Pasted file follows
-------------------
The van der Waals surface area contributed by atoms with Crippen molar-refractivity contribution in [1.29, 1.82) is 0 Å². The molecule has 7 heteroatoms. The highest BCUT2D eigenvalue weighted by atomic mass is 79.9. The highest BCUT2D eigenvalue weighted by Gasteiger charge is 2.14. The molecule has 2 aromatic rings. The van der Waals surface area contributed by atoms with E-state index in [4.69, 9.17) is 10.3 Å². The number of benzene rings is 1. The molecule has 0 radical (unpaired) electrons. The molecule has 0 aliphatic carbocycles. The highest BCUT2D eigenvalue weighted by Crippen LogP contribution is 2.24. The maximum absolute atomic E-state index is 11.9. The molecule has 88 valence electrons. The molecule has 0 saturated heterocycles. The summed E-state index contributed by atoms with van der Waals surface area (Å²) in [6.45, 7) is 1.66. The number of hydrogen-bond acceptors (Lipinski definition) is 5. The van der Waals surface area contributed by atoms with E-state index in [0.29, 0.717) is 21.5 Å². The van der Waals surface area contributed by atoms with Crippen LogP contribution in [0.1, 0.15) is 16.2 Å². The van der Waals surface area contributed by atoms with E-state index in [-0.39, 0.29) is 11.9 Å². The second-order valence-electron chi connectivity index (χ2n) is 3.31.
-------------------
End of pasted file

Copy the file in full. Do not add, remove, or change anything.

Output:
The van der Waals surface area contributed by atoms with Crippen molar-refractivity contribution in [1.29, 1.82) is 0 Å². The molecule has 7 heteroatoms. The highest BCUT2D eigenvalue weighted by atomic mass is 79.9. The highest BCUT2D eigenvalue weighted by Gasteiger charge is 2.14. The molecule has 2 aromatic rings. The van der Waals surface area contributed by atoms with E-state index in [4.69, 9.17) is 10.3 Å². The number of benzene rings is 1. The molecule has 0 radical (unpaired) electrons. The molecule has 0 aliphatic carbocycles. The highest BCUT2D eigenvalue weighted by Crippen LogP contribution is 2.24. The maximum absolute atomic E-state index is 11.9. The molecule has 88 valence electrons. The molecule has 0 saturated heterocycles. The summed E-state index contributed by atoms with van der Waals surface area (Å²) in [6.45, 7) is 1.66. The number of hydrogen-bond acceptors (Lipinski definition) is 5. The van der Waals surface area contributed by atoms with E-state index in [0.29, 0.717) is 21.5 Å². The van der Waals surface area contributed by atoms with Crippen LogP contribution in [0.1, 0.15) is 16.2 Å². The van der Waals surface area contributed by atoms with E-state index in [-0.39, 0.29) is 11.9 Å². The second-order valence-electron chi connectivity index (χ2n) is 3.31.